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I'm wrestling with the notion of events in indeterministic worlds. Suppose that given an event type and a world we can in principle tell if the event occurs in that world. (Indeed we could represent an event type as a subset of possible worlds). Further suppose one can tell if two worlds are identical up to some point in time. I am tempted to conclude that one can then define the time of occurrence of an event type in a given world. However, I'm bothered by the consequence that events would "occur" as soon as they become inevitable.

The only fix I've been able to find involves dealing with partial worlds -- i.e. worlds with histories only up to some point in time -- but this seems terribly ad-hoc and at odds with Lewis' elegant notion of a possible world as encompassing of time and space which I would like to retain.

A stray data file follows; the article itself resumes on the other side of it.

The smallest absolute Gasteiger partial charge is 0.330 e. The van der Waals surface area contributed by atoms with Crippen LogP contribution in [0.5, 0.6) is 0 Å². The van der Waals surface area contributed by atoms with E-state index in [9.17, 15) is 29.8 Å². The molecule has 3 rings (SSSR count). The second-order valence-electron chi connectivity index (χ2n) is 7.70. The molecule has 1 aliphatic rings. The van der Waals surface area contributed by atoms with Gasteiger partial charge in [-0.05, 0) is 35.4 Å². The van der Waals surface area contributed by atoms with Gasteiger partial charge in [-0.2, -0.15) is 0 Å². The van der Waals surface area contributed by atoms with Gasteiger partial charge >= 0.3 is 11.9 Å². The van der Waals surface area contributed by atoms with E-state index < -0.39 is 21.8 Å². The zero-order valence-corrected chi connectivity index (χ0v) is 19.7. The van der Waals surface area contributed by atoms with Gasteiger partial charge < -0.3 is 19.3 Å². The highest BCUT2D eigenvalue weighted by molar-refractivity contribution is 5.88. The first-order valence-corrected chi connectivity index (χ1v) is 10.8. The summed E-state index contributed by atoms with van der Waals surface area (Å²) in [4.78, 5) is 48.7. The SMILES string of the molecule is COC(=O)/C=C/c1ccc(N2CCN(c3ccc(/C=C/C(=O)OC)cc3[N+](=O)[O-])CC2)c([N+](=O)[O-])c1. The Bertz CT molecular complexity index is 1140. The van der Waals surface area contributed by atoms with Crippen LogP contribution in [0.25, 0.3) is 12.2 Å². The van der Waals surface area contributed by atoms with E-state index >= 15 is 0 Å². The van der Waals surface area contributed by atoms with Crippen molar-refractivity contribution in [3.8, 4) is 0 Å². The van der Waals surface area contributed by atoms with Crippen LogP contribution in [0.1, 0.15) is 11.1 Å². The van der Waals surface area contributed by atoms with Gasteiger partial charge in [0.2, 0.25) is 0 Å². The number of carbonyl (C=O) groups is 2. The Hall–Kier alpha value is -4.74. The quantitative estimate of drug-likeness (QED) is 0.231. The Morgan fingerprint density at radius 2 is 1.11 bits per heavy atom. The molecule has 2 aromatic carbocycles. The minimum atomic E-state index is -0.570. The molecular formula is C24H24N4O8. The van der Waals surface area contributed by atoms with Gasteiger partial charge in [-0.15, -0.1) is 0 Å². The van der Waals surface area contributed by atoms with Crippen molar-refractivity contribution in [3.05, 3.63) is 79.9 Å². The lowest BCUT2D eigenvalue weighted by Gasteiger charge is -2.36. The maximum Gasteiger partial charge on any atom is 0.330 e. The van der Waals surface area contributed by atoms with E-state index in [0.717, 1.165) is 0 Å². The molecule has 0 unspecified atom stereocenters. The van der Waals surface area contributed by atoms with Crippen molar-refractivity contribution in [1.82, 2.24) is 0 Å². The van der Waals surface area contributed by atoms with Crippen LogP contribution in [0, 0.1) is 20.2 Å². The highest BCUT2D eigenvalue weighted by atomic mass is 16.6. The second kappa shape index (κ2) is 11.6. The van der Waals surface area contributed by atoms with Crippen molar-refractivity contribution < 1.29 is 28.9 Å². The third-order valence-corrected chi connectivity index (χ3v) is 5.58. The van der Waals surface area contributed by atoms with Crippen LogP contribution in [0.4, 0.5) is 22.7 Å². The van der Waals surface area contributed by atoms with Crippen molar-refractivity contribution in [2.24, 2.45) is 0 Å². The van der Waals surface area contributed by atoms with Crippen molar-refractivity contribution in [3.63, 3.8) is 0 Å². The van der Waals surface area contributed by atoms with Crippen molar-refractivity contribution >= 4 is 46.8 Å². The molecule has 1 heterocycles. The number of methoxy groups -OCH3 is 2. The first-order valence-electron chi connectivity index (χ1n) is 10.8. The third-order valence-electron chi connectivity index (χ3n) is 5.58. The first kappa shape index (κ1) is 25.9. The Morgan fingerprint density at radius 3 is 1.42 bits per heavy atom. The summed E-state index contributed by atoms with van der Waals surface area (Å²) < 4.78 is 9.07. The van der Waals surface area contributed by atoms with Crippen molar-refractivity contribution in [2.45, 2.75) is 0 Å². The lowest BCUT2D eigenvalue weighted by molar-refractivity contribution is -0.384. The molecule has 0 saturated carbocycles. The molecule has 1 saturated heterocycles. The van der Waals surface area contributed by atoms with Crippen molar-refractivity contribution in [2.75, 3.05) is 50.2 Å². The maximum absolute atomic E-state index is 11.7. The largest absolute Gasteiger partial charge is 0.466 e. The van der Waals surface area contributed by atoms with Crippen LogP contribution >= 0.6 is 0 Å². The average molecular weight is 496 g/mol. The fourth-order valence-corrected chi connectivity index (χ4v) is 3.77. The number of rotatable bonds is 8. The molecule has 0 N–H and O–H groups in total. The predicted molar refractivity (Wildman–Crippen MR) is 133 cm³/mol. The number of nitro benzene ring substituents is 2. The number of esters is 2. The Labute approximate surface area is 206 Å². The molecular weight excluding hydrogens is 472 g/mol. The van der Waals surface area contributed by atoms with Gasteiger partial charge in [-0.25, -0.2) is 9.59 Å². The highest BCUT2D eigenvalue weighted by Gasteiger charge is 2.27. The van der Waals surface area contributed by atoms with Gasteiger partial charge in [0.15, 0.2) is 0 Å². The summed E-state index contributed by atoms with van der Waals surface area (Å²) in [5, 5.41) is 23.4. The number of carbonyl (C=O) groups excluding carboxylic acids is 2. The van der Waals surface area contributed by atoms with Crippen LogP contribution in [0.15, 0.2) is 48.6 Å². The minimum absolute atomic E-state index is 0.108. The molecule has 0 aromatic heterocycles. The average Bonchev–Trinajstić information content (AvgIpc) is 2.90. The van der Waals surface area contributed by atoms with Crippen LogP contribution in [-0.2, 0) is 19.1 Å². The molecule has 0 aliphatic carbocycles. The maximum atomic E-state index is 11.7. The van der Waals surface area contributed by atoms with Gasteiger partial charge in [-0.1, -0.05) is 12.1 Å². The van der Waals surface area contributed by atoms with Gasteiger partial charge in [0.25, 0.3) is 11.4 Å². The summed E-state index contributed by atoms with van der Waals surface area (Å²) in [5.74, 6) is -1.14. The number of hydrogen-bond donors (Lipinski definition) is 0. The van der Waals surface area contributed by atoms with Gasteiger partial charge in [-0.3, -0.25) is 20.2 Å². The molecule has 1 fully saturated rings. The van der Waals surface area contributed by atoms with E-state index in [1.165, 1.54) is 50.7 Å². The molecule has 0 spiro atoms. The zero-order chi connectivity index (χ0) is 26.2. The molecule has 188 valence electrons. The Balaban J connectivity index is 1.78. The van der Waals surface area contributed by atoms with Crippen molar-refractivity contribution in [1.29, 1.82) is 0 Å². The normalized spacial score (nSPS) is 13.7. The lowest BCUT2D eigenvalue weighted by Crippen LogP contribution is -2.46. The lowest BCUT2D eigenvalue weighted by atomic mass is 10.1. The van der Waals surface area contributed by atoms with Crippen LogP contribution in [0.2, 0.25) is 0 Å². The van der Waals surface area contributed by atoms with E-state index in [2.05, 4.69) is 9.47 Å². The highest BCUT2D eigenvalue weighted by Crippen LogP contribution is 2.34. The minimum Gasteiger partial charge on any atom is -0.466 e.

Any suggestions?

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    What is the technical meaning of "event type" and "world?" Are you referring to some particular theory or paper? Are you accounting for relatavistic simultaneity issues? If A precedes B according to one observer, B can precede A according to another. That throws a wrench into your analysis I think. But I'd like to get a better understanding of your terms and framework. – user4894 Feb 10 '15 at 5:18
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    I would also like to understand "suppose one can tell if two worlds are identical..." that implies the ability to specify two worlds. How you handle that will have a marked effect on your answers. – Cort Ammon Feb 10 '15 at 5:43
  • @user4894: For technical meaning of "world" I follow Lewis' 1986 On The Plurality of Worlds. I am proposing that an event type may be represented as a subset of the space of possible worlds. Good point about relativistic issues, I have not accounted for them, though that would be desirable. Any recommended reading? – Chris Merck Feb 10 '15 at 14:11

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